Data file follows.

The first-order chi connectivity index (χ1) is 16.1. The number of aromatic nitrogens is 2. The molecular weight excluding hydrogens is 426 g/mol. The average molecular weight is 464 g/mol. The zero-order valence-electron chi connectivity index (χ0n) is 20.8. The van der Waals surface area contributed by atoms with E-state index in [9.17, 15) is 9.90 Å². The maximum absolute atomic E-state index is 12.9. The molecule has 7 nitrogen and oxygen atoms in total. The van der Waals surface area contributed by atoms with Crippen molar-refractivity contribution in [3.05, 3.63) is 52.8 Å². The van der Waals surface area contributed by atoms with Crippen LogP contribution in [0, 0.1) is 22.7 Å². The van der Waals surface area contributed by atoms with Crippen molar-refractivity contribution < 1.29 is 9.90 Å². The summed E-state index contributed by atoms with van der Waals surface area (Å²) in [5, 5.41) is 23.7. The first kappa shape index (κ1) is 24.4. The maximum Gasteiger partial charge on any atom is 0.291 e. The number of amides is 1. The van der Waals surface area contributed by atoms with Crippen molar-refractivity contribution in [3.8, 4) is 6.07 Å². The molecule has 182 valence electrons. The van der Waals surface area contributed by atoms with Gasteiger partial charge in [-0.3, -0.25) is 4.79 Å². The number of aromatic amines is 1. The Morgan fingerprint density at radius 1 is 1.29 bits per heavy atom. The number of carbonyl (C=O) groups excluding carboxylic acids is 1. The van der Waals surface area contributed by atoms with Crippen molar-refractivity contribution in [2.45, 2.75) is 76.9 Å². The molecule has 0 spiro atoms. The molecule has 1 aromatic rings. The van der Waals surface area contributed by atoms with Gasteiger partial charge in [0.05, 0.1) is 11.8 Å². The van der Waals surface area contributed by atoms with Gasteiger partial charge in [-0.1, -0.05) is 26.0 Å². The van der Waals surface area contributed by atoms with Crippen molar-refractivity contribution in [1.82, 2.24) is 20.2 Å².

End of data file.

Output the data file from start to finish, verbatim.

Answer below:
The first-order chi connectivity index (χ1) is 16.1. The number of aromatic nitrogens is 2. The molecular weight excluding hydrogens is 426 g/mol. The average molecular weight is 464 g/mol. The zero-order valence-electron chi connectivity index (χ0n) is 20.8. The van der Waals surface area contributed by atoms with E-state index in [9.17, 15) is 9.90 Å². The maximum absolute atomic E-state index is 12.9. The molecule has 7 nitrogen and oxygen atoms in total. The van der Waals surface area contributed by atoms with Crippen molar-refractivity contribution in [3.05, 3.63) is 52.8 Å². The van der Waals surface area contributed by atoms with Crippen LogP contribution in [0, 0.1) is 22.7 Å². The van der Waals surface area contributed by atoms with Crippen molar-refractivity contribution < 1.29 is 9.90 Å². The summed E-state index contributed by atoms with van der Waals surface area (Å²) in [5, 5.41) is 23.7. The first kappa shape index (κ1) is 24.4. The maximum Gasteiger partial charge on any atom is 0.291 e. The number of amides is 1. The van der Waals surface area contributed by atoms with Crippen molar-refractivity contribution in [3.8, 4) is 6.07 Å². The molecule has 182 valence electrons. The van der Waals surface area contributed by atoms with Gasteiger partial charge in [-0.3, -0.25) is 4.79 Å². The number of aromatic amines is 1. The Morgan fingerprint density at radius 1 is 1.29 bits per heavy atom. The number of carbonyl (C=O) groups excluding carboxylic acids is 1. The van der Waals surface area contributed by atoms with Crippen molar-refractivity contribution in [2.45, 2.75) is 76.9 Å². The molecule has 0 spiro atoms. The molecule has 1 aromatic rings. The van der Waals surface area contributed by atoms with Gasteiger partial charge in [0.05, 0.1) is 11.8 Å². The van der Waals surface area contributed by atoms with Gasteiger partial charge in [-0.1, -0.05) is 26.0 Å². The van der Waals surface area contributed by atoms with Crippen molar-refractivity contribution in [1.82, 2.24) is 20.2 Å².